Unless you’ve had an orgasm that’s very strong, the contractions during sexual intercourse aren’t enough to cause your water to break. However, it is possible.
When your water breaks, it might feel like a slow trickle or discharge feeling (some women say it smells like semen). It may also have bits of blood in it.
What causes your water to break?
For the first half of your pregnancy, your growing baby is cushioned inside a fluid-filled sac (amniotic membrane) in your uterus. When your baby is ready to be born, this sac breaks and a gush of clear or pale yellow and odorless amniotic fluid comes out through your vagina. Your healthcare practitioner will likely give you instructions on what to do when this happens, and it’s important to follow them.
In some cases, your water may break before you have a single contraction. This is called prelabor rupture of membranes, or PROM, and it’s fairly common. However, the fluid usually leaks slowly in a trickle rather than coming out suddenly like a geyser. It’s also possible for your water to break long after you go into labor, though that’s less common.
Your doctor can help you to know if your water has broken by doing a speculum examination of your vagina. This involves inserting a small, thin instrument covered with gel into your vagina and checking for a flow of amniotic fluid. They can also do a swab test of the fluid to make sure it’s not infected with group B strep.
If your water does break before you’ve had a contraction, or if it breaks and doesn’t cause you to go into labor within 24 hours, your doctor may induce you to reduce the risk of infection. This can cause discomfort, but it’s better for you and your baby than trying to stay pregnant too long without the amniotic fluid to protect them both.
What happens if your water breaks?
Your water breaks when the membrane encasing the protective sac of amniotic fluid that cushions your fetus ruptures. Depending on your situation, this might be as simple as a small trickle or a gusher of clear to pinkish fluid that leaks out of your vagina. If you are unsure about whether your water has broken, call your doctor’s office or the labor and delivery triage at your hospital to get evaluated within a few hours.
Your doctor might break your water manually with a long plastic rod with a tiny hook on the end. This procedure isn’t painful, but it might cause more contractions than a natural rupture. In some cases, your doctor might also break your water to start labor if it hasn’t already started.
In most cases, when your water breaks, you’ll begin having contractions within about eight hours. Those contractions will become stronger and more regular as your cervix dilates further.
It’s not uncommon for women to think they’re leaking urine when their water breaks. However, amniotic fluid is clear and odorless. If you think your water has broke, you might want to keep a pad nearby or wear loose-fitting underwear. It’s important not to place anything – including tampons – in your vagina until you get evaluated by your doctor. This is because you don’t want a bacterial infection to set in before the amnionic membrane has been broken.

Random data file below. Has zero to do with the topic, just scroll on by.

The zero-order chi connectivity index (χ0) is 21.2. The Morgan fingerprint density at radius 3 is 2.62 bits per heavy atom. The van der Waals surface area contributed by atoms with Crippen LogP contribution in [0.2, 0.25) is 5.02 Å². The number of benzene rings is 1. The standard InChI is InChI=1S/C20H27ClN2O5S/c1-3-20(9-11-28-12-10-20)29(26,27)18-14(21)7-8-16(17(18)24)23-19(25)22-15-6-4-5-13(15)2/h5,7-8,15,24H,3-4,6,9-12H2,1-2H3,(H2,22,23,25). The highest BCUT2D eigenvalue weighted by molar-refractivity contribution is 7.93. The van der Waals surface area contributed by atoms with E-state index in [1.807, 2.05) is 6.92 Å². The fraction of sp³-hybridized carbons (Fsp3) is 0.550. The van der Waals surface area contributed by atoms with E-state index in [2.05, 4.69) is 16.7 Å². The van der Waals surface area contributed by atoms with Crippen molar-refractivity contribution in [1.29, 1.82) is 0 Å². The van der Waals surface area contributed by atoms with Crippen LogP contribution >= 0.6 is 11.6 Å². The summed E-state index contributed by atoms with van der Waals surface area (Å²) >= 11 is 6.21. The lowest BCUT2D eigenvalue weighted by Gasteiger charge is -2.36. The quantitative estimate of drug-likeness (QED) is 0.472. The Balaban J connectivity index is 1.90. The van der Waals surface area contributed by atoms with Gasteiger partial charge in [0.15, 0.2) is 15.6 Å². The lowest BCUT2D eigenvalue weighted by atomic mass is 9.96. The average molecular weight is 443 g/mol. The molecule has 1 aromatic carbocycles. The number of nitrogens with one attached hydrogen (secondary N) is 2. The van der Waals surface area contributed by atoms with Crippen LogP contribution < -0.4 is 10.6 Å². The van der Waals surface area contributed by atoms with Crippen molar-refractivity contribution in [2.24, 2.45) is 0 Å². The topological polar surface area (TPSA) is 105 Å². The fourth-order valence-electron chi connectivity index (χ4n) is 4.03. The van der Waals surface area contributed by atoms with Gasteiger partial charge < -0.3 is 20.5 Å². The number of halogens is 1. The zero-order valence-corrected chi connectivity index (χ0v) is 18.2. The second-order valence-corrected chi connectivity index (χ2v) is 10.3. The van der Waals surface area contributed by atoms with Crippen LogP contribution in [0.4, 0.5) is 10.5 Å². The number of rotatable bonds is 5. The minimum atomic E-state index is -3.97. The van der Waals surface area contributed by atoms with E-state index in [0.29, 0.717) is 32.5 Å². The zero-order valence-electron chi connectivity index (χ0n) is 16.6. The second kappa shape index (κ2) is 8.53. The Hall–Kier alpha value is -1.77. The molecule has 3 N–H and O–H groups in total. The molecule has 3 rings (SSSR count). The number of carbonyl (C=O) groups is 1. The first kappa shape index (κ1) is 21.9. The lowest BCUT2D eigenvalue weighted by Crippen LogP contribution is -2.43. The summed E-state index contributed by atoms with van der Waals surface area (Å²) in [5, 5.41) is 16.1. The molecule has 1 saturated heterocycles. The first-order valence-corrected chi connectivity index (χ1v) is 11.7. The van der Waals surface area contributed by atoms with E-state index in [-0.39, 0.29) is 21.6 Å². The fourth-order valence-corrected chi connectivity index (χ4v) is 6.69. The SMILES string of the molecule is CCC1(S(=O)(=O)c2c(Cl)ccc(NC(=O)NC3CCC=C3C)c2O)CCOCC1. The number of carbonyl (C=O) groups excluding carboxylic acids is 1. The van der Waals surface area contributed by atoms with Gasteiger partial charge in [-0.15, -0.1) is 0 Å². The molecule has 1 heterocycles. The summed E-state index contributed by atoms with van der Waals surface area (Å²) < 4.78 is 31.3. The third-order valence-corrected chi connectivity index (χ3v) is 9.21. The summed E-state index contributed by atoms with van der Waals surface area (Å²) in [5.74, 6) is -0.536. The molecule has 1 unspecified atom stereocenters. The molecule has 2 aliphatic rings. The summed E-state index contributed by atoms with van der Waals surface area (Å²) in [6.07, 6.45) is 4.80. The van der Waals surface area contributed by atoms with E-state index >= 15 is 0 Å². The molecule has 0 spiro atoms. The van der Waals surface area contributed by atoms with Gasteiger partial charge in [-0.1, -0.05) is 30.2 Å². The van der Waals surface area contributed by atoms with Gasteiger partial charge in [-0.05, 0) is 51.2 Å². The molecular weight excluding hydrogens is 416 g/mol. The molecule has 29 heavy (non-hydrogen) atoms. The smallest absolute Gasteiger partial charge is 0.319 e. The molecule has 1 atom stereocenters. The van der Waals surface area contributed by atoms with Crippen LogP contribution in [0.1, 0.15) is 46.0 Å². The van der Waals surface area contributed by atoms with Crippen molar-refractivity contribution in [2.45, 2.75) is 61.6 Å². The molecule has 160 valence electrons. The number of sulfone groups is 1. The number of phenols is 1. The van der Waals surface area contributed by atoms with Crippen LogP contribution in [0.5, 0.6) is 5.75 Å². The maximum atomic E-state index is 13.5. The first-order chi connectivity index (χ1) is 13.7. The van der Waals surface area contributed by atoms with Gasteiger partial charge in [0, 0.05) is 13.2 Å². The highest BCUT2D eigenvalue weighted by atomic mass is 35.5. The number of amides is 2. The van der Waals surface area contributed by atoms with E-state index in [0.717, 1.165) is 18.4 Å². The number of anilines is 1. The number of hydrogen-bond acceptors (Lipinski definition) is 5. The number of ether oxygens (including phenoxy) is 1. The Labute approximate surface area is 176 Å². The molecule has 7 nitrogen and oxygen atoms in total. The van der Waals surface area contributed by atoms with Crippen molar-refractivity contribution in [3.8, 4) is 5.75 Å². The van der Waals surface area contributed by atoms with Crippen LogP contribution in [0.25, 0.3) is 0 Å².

What happens if your water breaks while you’re pregnant?
The first thing to know is that your water breaking does not necessarily mean that labor is imminent. It’s possible to experience something called prelabor rupture of membranes (PROM) — the amniotic sac breaks before labor starts — in the early stages of pregnancy. This happens in around 10% of pregnancies.
If you are experiencing PROM, your healthcare provider will probably want to monitor you closely and may check in on the baby’s heartbeat. If your contractions start to pick up, they can help you time them and see how close you are to going into labor.
Once your water has broken, you can expect to bleed for a while. The amount of fluid you lose can vary from a trickle to a gush. The fluid is usually odorless and clear or pale yellow. It can also have bits of amniotic membrane in it.
It’s important to call your healthcare provider right away if you think your water has broken. They’ll want to check in on the baby’s heartbeat, do a pelvic exam and possibly a swab test for group B strep to make sure you aren’t infection. They may also want to perform an ultrasound to measure the progress of your labour. A healthcare professional can help you decide whether to deliver at home or go to the hospital.
What happens if your water breaks during early labor?
When the water breaks, it is a sign that contractions will start soon (if they haven’t started already) and that delivery is close. It’s important to call your healthcare provider if you think your water has broken so that they can assess the situation and determine what to do next.
Often, the first signs of your water breaking are a sudden gush of fluid that makes your underwear or pants wet. The fluid is typically clear, thin and odor-free. You may also notice a popping feeling, similar to the sensation of emptying your bladder. Some women also have a moment of increased pressure in their abdomen.
Once your water breaks, you will likely go into labor within 24 hours (if it hasn’t already). Contractions begin a few hours after your water breaks and get stronger as time goes on.
Sometimes, your water can break before the baby is ready for delivery, which is called premature rupture of membranes or PROM. It can happen due to a variety of reasons, including infection or changes in abdominal pressure. If this happens, your doctor may use a plastic hook to help break your amniotic sac to start labor sooner. This is only done in very rare cases and is usually performed when the pregnancy is at 34 weeks or less.